searchTweetsTextField.setSize(componentsWidth, 20);
          searchTweetsTextField.setPreferredSize(new Dimension(componentsWidth, 20));
          searchTweetsTextField.setMinimumSize(new Dimension(componentsWidth, 20));
          searchTweetsButton.addActionListener(new ActionListener() {
              public void actionPerformed(ActionEvent e) {
                  QueryResult q = null;
                  java.util.List<Tweet> tweets = null;
  
                  try {
                      q = twitter.search(new Query(searchTweetsTextField.getText()));
                      tweets = q.getTweets();
                      String[] tweetArr = new String[tweets.size()];
  
                      for (int i = 0; i < tweets.size(); i++) {
                          tweetArr[i] = tweets.get(i).getFromUser() + "-" + tweets.get(i).getText();
                      }
  
                      // open a dialog box and show result
                      JFrame resultDialog = new JFrame();
                      JList list = new JList(tweetArr);
                      JScrollPane scrollPane = new JScrollPane(list,
                              JScrollPane.VERTICAL_SCROLLBAR_ALWAYS, // vertical bar
                              JScrollPane.HORIZONTAL_SCROLLBAR_AS_NEEDED);
                      resultDialog.add(scrollPane);
  
                      resultDialog.setSize(new Dimension(1100, 320));
                      resultDialog.setPreferredSize(new Dimension(1100, 320));
                      resultDialog.setLocationRelativeTo(null);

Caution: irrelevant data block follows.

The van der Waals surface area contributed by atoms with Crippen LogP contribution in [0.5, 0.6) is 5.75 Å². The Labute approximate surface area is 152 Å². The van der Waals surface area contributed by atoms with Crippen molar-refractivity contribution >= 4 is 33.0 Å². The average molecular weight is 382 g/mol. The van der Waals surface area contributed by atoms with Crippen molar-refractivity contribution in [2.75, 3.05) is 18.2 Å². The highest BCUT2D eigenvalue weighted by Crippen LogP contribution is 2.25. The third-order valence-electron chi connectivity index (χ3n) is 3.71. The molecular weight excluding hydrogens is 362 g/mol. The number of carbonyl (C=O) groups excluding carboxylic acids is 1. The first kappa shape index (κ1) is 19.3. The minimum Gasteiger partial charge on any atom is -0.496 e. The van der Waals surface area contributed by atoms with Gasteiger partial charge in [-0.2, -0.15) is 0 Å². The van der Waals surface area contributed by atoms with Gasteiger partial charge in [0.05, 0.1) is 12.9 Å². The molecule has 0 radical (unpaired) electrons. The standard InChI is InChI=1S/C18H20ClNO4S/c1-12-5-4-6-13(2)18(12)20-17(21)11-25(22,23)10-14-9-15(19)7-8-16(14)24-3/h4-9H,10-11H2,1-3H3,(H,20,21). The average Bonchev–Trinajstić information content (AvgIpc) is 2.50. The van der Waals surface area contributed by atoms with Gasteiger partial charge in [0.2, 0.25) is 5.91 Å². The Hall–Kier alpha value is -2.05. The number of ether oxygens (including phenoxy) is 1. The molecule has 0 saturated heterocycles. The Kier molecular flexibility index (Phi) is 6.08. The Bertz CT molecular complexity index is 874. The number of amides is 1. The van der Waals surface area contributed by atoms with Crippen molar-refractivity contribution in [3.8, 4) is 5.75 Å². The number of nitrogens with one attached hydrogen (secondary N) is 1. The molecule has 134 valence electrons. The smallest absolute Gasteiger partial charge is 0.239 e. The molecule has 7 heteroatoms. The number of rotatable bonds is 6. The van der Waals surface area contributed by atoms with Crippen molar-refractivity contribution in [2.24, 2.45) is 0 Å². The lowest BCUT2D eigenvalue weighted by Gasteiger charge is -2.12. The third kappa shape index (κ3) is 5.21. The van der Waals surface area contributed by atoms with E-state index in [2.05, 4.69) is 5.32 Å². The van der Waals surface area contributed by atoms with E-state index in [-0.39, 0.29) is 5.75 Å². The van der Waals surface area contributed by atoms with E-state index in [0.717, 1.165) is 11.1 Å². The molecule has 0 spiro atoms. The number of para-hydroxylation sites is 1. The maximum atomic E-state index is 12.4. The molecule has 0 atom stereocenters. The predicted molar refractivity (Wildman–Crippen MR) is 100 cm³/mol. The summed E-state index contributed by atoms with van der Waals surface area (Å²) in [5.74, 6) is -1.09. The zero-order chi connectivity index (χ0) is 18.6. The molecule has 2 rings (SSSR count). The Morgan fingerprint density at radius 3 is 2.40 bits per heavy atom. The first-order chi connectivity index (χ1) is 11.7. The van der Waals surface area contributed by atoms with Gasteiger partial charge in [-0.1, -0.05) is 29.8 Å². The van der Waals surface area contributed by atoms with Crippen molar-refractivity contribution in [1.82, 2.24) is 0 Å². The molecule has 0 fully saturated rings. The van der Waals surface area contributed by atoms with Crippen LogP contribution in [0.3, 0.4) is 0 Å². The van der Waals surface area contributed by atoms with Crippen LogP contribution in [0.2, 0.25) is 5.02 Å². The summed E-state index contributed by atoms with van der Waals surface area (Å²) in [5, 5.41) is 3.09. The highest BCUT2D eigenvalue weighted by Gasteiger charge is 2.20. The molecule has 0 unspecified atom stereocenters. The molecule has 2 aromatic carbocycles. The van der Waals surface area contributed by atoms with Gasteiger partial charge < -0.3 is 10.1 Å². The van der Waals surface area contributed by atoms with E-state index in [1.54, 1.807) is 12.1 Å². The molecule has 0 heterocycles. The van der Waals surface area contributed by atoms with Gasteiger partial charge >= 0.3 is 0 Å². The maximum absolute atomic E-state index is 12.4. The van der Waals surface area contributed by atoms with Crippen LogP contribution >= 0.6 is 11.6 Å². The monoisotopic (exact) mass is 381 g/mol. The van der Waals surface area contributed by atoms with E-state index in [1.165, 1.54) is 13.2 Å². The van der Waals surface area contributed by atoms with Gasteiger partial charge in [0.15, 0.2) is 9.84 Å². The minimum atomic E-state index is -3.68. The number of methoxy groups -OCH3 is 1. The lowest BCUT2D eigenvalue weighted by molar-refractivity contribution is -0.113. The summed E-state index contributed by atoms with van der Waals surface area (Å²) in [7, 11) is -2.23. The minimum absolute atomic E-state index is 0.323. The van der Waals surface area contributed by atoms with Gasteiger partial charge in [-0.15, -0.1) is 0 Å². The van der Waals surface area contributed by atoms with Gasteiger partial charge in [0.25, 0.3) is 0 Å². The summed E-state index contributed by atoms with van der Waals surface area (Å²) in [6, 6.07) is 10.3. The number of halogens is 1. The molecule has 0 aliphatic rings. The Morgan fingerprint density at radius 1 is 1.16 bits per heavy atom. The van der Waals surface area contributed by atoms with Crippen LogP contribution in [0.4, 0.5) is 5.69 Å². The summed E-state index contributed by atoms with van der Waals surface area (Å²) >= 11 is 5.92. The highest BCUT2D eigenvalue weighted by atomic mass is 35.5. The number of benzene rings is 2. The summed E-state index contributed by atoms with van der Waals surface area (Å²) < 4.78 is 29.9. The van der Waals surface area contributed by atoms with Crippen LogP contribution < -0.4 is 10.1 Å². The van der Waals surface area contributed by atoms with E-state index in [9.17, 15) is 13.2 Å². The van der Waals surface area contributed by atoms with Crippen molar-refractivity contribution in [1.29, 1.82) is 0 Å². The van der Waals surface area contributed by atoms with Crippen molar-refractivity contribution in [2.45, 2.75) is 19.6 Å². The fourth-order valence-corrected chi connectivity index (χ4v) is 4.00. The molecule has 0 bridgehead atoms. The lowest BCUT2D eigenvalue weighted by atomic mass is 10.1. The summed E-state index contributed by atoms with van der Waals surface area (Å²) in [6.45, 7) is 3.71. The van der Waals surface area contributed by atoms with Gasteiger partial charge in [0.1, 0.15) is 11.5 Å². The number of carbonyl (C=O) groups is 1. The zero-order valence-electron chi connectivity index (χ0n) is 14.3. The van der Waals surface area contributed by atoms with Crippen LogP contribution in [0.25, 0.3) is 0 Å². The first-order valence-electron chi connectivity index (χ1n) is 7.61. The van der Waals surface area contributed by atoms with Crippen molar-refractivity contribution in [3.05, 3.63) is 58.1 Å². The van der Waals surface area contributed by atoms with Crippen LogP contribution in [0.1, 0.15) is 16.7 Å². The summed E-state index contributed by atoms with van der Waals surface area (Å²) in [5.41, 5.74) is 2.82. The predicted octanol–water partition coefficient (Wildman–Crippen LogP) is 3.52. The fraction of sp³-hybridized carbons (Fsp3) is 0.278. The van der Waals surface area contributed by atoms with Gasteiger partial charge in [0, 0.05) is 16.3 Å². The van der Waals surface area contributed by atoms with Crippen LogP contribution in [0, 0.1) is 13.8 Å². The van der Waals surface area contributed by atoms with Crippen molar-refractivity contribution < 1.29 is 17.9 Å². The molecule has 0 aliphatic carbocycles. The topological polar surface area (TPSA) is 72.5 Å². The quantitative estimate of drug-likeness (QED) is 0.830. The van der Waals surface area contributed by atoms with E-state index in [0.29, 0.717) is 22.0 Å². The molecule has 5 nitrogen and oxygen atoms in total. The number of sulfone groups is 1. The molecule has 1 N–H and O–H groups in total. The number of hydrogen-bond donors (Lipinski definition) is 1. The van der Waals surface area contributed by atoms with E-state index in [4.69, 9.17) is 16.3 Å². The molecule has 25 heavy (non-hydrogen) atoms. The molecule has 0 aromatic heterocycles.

resultDialog.setVisible(true);
                  } catch (TwitterException e1) {
                      e1.printStackTrace();
                      JOptionPane.showMessageDialog(null, "Error occurred during search, try again.");
                  }
              }
          });
          this.add(searchTweetsButton);
          this.add(searchTweetsTextField);
      }
  }

This class contains a JButton(searchTweetsButton), a JTextField, a dialog window defined inside of the constructor, and a JOptionPane which displays on error if there are any problems querying the tweets. Just to keep things compact, we use an anonymous inner class defined inside of the addActionListener method of the searchTweetsButton. This is where all the tweeting magic goes on. The method twitter.search() expects a twitter4j.Query object, which itself expects a string as input. This string contains the tokens that we're searching for in tweets. For example,

  Query q = new Query(terminator);

This creates a Query object that's to search for tweets that contain the string terminator. In order to actually get some searching done, we call the method twitter.search(new Query(my query string)). In our application, we get our string from the JTextField, searchTweetsTextField by calling it's getText() method.

The call to search returns a QueryResult object. To actually get the tweet strings is a little bit more involved. First, we need a java.util.List collection which contains the type Tweet. In order to populate the list, call the QueryResult objects getTweets() method. Easy enough. Now, we create an array of strings, tweetArr, that will hold each tweet text. We iterate through the list of tweets, and insert into tweetArr the user name, and that tweet. The result of the search is displayed in resultDialog which is of type JFrame.



Click here for larger image

Figure 5 - Search results dialog

If anything goes wrong, network connection error, or an empty query string is sent, an exception is thrown. In which case we get the following error pop up.


Figure 6 - Error pop up